With the best values of the thresholds of similarity in hand, we proceeded to analyze a larger dataset C 4 . This dataset C 4 is composed of 2147 Lattes CV from professors of a Brazilian university. This dataset contains 242,333 coauthors, 32,697 journal papers, and 62,144 conference papers, which correspond to the sum of all journal and conference papers cited in those 43 CV. Our main goal with this evaluation is to measure the quality of this dataset, trying to answer the questions raised in the introduction of this paper: (Q1) is it possible to find inconsistencies in C 4 based on the comparison of coauthor’s lists of publication? (Q2) assuming the answer to Q1 is positive, how to determine the level of inconsistency in C 4 ?

The totals in Table 5 indicate how the coauthors were matched in the dataset. Note the low percentage of coauthors matched by name. This fact can be justified for two reasons. The first one is the fact that a significant part of coauthors belong to other institutions, and thus our dataset does not contain their Lattes CVs. The second probable reason is the low quality of the data.
Table 5

Matches of coauthors

Locating method

Analyzed segment


Journal papers

Conference papers






Matched by Lattes identifier

11,632 (13.37%)

16,842 (10.84%)

28,474 (11.75%)

Matched by Name

2649 (3.04%)

8495 (5.47%)

11,144 (4.60%)

Matched by citation name

1658 (1.91%)

3582 (2.32%)

5240 (0.22%)


15,939 (18.31%)

28,919 (18.62%)

44,858 (18.51%)

Despite the low percentage of coauthors matched by citation name, this kind of matching can be considered relatively effective for conference papers. Note that this indicates a semantic distortion in the data because the citation name is informed in the publication instead of the complete name of coauthors.

A global perception of the results indicates that we could successfully match 18.51% of the coauthors. This is consistent with the interpretation that a significant portion of coauthors belongs to other institutions, and thus their CVs are not in our database. This is reinforced by the low percentage of coauthors retrieved by Lattes identifier. It is important to point out that we proceed with the comparison of publications only when the coauthor’s CV is located.

Table 6 indicates how the 32,697 journal papers and 62,144 conference papers in C 4 were matched. It is possible to observe that matching by title was more effective for journal papers than for conference papers. Due to this fact, we can conclude that titles of journal papers have more quality than titles of conference papers in our dataset. Curiously, Brazilian funding agencies have an evaluation procedure that takes only journal papers into account for several research areas. This may explain the better quality of this data. Another interesting point regarding matching of publications resides in the fact that a larger amount of matches of journal papers were made by title instead of by similarity, which corroborates with our hypothesis of better data quality in this segment. We must emphasize, however, the low percentage of matches (26.14%), which is justified by the low frequency of publications among coauthors within the same institution.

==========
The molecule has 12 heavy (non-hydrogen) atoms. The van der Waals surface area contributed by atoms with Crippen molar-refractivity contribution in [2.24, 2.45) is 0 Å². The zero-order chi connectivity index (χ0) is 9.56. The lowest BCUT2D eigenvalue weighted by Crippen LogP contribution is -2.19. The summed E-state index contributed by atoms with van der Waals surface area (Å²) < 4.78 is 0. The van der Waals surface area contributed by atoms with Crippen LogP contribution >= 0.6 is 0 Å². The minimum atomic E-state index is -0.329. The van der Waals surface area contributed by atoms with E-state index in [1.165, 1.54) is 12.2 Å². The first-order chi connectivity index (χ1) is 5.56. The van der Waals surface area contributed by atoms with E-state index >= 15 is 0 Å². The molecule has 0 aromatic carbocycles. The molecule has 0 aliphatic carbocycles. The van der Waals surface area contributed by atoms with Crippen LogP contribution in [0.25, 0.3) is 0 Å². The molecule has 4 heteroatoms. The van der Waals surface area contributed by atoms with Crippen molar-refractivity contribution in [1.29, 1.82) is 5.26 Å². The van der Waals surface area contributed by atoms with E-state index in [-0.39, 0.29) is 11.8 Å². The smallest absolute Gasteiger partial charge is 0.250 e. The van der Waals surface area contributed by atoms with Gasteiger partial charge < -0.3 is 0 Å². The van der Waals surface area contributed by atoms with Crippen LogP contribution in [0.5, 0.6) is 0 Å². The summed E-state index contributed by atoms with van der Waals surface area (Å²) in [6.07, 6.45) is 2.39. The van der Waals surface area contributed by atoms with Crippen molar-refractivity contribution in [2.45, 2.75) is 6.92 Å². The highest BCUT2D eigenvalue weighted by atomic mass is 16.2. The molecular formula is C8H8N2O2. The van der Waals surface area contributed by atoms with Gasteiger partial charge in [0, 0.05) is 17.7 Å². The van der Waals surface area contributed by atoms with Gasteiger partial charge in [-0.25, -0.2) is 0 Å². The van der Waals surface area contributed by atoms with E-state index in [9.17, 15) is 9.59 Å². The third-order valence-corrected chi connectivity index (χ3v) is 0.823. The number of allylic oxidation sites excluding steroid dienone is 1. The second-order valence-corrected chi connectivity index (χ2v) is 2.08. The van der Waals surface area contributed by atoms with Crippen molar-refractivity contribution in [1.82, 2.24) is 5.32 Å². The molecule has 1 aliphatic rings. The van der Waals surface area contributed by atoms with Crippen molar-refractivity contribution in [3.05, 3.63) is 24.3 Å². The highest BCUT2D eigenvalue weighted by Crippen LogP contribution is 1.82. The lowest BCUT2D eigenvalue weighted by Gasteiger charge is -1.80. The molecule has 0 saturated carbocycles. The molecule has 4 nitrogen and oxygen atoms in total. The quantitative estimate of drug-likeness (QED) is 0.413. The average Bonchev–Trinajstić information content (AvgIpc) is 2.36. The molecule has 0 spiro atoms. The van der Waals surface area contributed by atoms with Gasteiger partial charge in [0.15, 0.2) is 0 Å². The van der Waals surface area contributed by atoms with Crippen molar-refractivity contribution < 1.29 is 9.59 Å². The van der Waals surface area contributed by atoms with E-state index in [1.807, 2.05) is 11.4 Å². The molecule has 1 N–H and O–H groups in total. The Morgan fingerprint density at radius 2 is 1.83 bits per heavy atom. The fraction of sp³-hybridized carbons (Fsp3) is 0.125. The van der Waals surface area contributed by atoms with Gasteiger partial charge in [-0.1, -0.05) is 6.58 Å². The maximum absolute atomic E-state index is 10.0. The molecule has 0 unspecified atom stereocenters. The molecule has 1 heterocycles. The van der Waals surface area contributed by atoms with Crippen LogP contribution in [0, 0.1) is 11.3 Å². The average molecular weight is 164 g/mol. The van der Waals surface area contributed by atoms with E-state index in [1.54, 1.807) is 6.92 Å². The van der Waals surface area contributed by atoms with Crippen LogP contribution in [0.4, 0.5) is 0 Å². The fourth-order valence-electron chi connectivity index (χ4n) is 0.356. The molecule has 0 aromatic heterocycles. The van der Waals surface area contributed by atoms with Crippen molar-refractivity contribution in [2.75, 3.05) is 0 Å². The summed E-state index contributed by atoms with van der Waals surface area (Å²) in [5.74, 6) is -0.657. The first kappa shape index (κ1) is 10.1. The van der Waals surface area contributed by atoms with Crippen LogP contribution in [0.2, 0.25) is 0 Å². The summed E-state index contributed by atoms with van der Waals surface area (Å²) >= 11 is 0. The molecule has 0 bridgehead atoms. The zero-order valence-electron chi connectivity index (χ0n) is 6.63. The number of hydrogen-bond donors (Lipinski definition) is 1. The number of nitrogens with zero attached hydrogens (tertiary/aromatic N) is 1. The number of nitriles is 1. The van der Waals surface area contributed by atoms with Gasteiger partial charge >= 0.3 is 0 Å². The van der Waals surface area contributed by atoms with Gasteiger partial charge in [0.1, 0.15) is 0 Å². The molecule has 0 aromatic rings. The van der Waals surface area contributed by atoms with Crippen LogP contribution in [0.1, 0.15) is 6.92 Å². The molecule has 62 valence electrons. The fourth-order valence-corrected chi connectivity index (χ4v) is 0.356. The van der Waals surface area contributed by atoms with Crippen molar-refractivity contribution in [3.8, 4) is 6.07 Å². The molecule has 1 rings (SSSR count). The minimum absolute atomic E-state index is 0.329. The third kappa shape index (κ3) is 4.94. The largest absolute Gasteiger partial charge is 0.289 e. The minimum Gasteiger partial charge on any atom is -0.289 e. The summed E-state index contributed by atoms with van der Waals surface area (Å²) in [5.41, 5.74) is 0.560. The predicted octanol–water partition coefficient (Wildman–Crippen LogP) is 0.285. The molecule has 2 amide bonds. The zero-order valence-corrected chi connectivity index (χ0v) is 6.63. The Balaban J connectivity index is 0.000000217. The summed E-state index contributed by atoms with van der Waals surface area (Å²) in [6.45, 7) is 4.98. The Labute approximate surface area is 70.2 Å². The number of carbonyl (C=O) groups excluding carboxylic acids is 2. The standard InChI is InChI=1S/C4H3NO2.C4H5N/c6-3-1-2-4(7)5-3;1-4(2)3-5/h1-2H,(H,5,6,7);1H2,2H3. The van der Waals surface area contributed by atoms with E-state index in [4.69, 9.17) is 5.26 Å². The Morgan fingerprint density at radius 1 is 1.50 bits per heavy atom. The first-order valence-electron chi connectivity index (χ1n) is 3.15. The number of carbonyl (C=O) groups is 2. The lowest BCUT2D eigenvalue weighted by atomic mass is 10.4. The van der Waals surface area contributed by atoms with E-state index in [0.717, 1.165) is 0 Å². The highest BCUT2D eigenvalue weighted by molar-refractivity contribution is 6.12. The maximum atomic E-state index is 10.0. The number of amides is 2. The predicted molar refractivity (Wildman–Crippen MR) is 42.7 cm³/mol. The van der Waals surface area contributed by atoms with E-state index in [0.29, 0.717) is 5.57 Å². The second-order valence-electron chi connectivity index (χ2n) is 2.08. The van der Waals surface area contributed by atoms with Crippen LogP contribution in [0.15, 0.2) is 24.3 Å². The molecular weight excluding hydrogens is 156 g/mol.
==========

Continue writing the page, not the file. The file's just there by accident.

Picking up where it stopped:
Table 6

Matches of publications

Locating method

Analyzed segment


Journal papers

Conference papers






Matched by title

7357 (22.50%)

8644 (13.91%)

16,001 (16.87%)

Matched by similarity

5894 (18.03%)

2893 (4.66%)

8787 (9.26%)


13,251 (40.53%)

11,537 (18.56%)

24,788 (26.14%)

Map of inconsistencies

With the matching in hand, it was possible to produce a map of inconsistencies. Table 7 shows the results. Note that we used the same dataset C 4 of 2147 CV. Note also that four of these CV do not contain conference papers (thus, 2143 CV were analyzed for inconsistencies in conference papers). To calculate the numbers in Table 7, we take, for a given publication p in a given CV c, all the coauthors of p. Assuming that p has n coauthors, but only m (n ≥ m) were found in our dataset, we try to find p in the CV of these m coauthors. Then, we count the inconsistencies comparing each one of the m CV with c, adding one to each inconsistency category as needed. Thus, a single publication can contribute to more than one type of inconsistency, and even to the same type of inconsistency more than once (in the case the same inconsistency happens in the CV of two or more coauthors). According to this table, the most frequent inconsistencies were “Different Initial/Final Pages” and “Publications not Found in Coauthors” in journal papers and conference papers, respectively.